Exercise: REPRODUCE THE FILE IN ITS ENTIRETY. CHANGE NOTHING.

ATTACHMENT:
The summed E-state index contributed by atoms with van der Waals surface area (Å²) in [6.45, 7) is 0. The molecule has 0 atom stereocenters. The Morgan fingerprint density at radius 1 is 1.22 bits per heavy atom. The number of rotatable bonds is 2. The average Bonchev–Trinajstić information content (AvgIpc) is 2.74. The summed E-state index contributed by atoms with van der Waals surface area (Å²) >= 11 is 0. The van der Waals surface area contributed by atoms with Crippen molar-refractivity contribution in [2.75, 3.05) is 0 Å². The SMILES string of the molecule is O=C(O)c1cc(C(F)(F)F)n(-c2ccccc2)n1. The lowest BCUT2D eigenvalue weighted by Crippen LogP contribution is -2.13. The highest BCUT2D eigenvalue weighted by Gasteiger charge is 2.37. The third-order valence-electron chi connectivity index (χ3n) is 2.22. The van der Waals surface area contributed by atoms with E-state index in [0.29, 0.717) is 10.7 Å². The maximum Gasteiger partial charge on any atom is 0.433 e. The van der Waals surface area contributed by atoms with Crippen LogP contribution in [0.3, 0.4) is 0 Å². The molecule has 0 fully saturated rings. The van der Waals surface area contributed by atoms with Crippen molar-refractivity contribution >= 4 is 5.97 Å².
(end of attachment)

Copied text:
The summed E-state index contributed by atoms with van der Waals surface area (Å²) in [6.45, 7) is 0. The molecule has 0 atom stereocenters. The Morgan fingerprint density at radius 1 is 1.22 bits per heavy atom. The number of rotatable bonds is 2. The average Bonchev–Trinajstić information content (AvgIpc) is 2.74. The summed E-state index contributed by atoms with van der Waals surface area (Å²) >= 11 is 0. The van der Waals surface area contributed by atoms with Crippen molar-refractivity contribution in [2.75, 3.05) is 0 Å². The SMILES string of the molecule is O=C(O)c1cc(C(F)(F)F)n(-c2ccccc2)n1. The lowest BCUT2D eigenvalue weighted by Crippen LogP contribution is -2.13. The highest BCUT2D eigenvalue weighted by Gasteiger charge is 2.37. The third-order valence-electron chi connectivity index (χ3n) is 2.22. The van der Waals surface area contributed by atoms with E-state index in [0.29, 0.717) is 10.7 Å². The maximum Gasteiger partial charge on any atom is 0.433 e. The van der Waals surface area contributed by atoms with Crippen LogP contribution in [0.3, 0.4) is 0 Å². The molecule has 0 fully saturated rings. The van der Waals surface area contributed by atoms with Crippen molar-refractivity contribution >= 4 is 5.97 Å².